Summary: Abraham was asked to do a lot. The English gets you here ('to a land I will show you' isn't very much to go on); the Hebrew intensifies this. As I continue to read this story, I am also reflecting a lot on what "bless" means. I do not think one can walk away, in this or other stories, from the material nature of blessings in the Bible. However, the Bible already shows the direction of God's blessing, namely, our neighbor. Perhaps if we wanted to be most Lutheran, we would argue that the true blessing is the promise that allows one to live by faith.
לך-לך ("lake - la - kah", "go immediately," vs 1) This is often translated simply as "go." It literally means "go-go" or "get up and go." In Hebrew, when you have two verbs in a row, the first verb is often adverbial, as in "in a 'getting up' kind of way, go." Or, more poetically: "Immediatedly go." The whole section in the Hebrew Bible is called "Lake-la-kah." (The Hebrew Bible didn't use chapters; instead it divided up scrolls into sections, naming them after a key word near the beginning of the section) Also, Abraham will be given this same command in Genesis 22, the binding of Isaac.
One wonders if the angel's commands to Paul (then Saul) in chapter 9 of Acts are the same -- "Get up and go" in the sense of "go immediately."
Grammatically: Keep an eye out for dual verb commands in the Bible; they may reflect a Hebrew way of speaking whereby one verb functions as an adverb.
Theologically: God isn't about discernment in this passage, but about decision. There is a sense of immediacy!
בת-אב ("bet av", "father's house," vs 1) This term means way more than simply "dad's house." It was the fundamental social unit and reality of a person's life. Here is a website with pictures:
I think for us in the West today, it is impossible to understand the impact of traditional and family on a person's psyche and worldview, and thus the significance of God's command.
ברך ("baruch", "bless", vs 2,3) The first point I want to address is the meaning of the word baruch. In Genesis, blessing can often be assoicated with material prosperity:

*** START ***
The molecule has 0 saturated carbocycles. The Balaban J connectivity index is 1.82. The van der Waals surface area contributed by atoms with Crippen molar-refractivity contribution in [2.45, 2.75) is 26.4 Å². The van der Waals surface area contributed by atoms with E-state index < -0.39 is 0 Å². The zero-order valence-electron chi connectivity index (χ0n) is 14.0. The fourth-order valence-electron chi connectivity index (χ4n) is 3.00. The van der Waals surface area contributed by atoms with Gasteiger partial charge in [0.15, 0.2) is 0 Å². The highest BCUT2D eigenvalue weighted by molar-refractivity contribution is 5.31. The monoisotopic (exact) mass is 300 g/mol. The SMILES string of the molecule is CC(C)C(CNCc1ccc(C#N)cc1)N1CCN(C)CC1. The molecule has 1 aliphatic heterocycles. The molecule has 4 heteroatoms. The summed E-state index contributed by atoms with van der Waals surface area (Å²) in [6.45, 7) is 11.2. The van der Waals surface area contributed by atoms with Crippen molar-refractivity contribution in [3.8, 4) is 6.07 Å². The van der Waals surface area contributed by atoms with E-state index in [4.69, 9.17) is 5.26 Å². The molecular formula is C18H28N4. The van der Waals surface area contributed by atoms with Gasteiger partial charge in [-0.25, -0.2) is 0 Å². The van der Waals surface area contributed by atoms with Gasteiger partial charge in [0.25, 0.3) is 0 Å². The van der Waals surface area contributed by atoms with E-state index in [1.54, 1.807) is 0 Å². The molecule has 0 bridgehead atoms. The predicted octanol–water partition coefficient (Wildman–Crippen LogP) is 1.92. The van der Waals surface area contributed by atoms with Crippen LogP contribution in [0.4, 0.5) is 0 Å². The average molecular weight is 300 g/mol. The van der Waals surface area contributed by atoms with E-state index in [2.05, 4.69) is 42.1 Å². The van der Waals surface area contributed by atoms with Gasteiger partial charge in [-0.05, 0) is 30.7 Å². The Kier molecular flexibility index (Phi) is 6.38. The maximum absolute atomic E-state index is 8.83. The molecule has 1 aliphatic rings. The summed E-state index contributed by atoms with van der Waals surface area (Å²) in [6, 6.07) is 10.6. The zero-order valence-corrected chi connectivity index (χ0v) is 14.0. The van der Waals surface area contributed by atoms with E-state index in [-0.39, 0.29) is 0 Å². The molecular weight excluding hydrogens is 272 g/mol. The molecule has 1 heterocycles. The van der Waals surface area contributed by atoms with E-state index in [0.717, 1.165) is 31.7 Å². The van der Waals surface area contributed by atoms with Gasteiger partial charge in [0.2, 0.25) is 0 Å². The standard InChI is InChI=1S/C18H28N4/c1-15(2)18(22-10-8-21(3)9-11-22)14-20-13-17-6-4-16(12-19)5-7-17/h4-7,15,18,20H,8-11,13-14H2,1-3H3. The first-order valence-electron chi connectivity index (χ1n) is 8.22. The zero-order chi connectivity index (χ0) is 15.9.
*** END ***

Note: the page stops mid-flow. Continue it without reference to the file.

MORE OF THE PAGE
* Genesis 39:5 From the time that he made him overseer in his house and over all that he had, the LORD blessed the Egyptian's house for Joseph's sake; the blessing of the LORD was on all that he had, in house and field.
* Genesis 26:3 Reside in this land as an alien, and I will be with you, and will bless you; for to you and to your descendants I will give all these lands, and I will fulfill the oath that I swore to your father Abraham.
* See also Genesis 30:27
It also refers to children and descendents:
* Genesis 1:22 God blessed them, saying, "Be fruitful and multiply and fill the waters in the seas, and let birds multiply on the earth."
* Genesis 17:16 I will bless her and will surely give you a son by her. I will bless her so that she will be the mother of nations; kings of peoples will come from her."
* Genesis 22:17 I will indeed bless you, and I will make your offspring as numerous as the stars of heaven and as the sand that is on the seashore. And your offspring shall possess the gate of their enemies,
I would argue though, if you press the Bible harder, you discover that blessing means something more than a big house and big family.
It also means fundamental human relationships based on complentary differences (yes family, but not necessarily size!)
* Genesis 5:2 Male and female he created them, and he blessed them and named them "Humankind" when they were created